I’ve seen some outrageous TV interviews but this was one of the worst. Most of the time Forbes gave the impression she either wasn’t listening, didn’t understand what Thompson was saying or wasn’t interested. Perhaps all three.
It reached a point of almost comical absurdity when Forbes suggested Thompson should resign “because you cannot represent half of the population”, adding: “You certainly don’t represent me very well.” Thompson’s response – that his job was actually to represent employers – seemed lost on his dim-witted, self-absorbed interrogator, as was just about everything else he said.
Media coverage of the Campbell Live interview made much of the fact that at one point, Thompson stood up, walked over to Forbes and confronted her in what could have been interpreted as a a menacing manner. Shown in isolation, this certainly looked bad. What wasn’t clear was that Thompson was acting out of sheer frustration after spending 25 minutes trying to explain himself to someone who clearly paid no attention to anything he said. Watch the unexpurgated interview (it’s available at TV3 on Demand) and you’ll see what I mean.
If anything, Thompson was admirably restrained. I would have slung Forbes and her crew out of the office long before that point.
But perhaps Forbes shouldn’t be held solely to blame for her disgraceful performance. She was, after all, taking her cue from most of her colleagues in the electronic media, who jettisoned all pretence of balance, fairness and neutrality. When there’s a choice between playing sexual politics and observing professional journalistic standards, we now know which will win.
We also know what a media gang-up looks like, and it’s not an edifying spectacle. Want to stamp out New Zealand's bullying culture? Perhaps we could start here.
Watching TV3's highly partisan news coverage of the issue last night, I got the distinct feeling they won't rest until they can brandish Thompson's scalp. Signing off at the end of her item, the reporter said: "It's fair to say this is not the end of the debate." Yeah, right; I'm sure TV3 will see to that. It's a shame that a network that does so many things right should allow its professional judgment to lapse so badly on occasions like this.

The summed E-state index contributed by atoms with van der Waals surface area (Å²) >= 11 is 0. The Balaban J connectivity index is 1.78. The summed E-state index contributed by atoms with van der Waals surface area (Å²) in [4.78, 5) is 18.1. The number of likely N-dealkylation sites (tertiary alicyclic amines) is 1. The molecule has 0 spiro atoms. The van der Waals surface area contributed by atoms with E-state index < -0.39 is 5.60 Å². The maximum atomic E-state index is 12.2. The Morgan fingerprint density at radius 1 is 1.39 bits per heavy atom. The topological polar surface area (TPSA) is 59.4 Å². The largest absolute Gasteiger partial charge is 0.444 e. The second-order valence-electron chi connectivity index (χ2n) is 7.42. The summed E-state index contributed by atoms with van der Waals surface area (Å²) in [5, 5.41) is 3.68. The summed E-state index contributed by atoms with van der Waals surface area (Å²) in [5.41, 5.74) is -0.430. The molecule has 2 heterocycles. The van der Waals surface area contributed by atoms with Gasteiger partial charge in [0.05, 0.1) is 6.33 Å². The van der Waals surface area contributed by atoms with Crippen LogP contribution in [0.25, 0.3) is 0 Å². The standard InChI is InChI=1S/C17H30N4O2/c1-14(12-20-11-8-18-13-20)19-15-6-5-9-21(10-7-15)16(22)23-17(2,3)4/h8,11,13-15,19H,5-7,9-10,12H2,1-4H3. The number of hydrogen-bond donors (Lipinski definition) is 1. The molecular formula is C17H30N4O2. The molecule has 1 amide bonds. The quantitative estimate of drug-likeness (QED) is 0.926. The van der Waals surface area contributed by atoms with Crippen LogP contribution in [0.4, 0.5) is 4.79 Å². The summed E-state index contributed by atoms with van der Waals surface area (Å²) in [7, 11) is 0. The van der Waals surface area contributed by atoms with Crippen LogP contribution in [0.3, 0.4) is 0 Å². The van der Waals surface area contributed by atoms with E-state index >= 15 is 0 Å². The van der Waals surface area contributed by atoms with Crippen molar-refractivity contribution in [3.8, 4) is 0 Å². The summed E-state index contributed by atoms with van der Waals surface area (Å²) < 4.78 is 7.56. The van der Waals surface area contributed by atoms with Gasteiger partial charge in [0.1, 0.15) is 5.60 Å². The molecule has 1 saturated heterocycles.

But then it’s hard to identify anyone who emerges from the furore with any credit. I wonder how many of the illustrious public figures who lined up to condemn Thompson took the trouble to listen to what he said, in its entirety. Bugger all, I'd guess. Too busy being outraged.
Shame too on the business leaders who ran for cover or stayed silent when Thompson was being hung out to dry. Will the EMA cave in and sack him in response to the vengeful cries for blood? It will be a black day for business and for freedom of speech if they do.
Helen Kelly shrewdly made the most of the situation, playing on the EMA’s embarrassment in an obvious attempt to secure political leverage. Her father Pat, a union firebrand who died in 2004 and whose anniversary fell on Friday while the row was at its height, would have approved.
For his part, Thompson handled the affair clumsily. His first mistake was to panic and make what looked like an insincere apology. He shouldn’t have to apologise for a genuinely held view. Perhaps some nervous nellie in the EMA got in his ear and urged him to back down, but it only made things worse. Apologising doesn’t deter attackers – on the contrary, it encourages them because it makes the apologiser look weak and indecisive.
His performance led comedian Raybon Kan – described on this occasion as a media commentator – to suggest on Campbell Live that the entire affair was an ad for media trainers. But no amount of media training could prepare anyone to deal with the sort of vicious onslaught Thompson faced.
In the end we are all losers, because every time someone is publicly savaged for having the temerity to speak his or her mind, the rest of us take note and make a mental resolution to button our lips in future for fear for incurring similar punishment. How gratifying that would be for the control freaks and tut-tutters who want to banish all opinions that don’t conform with their own. And how ruinous for democracy.
Saddest of all, the very institution that should be protecting freedom of speech, the media, is busily imperilling it.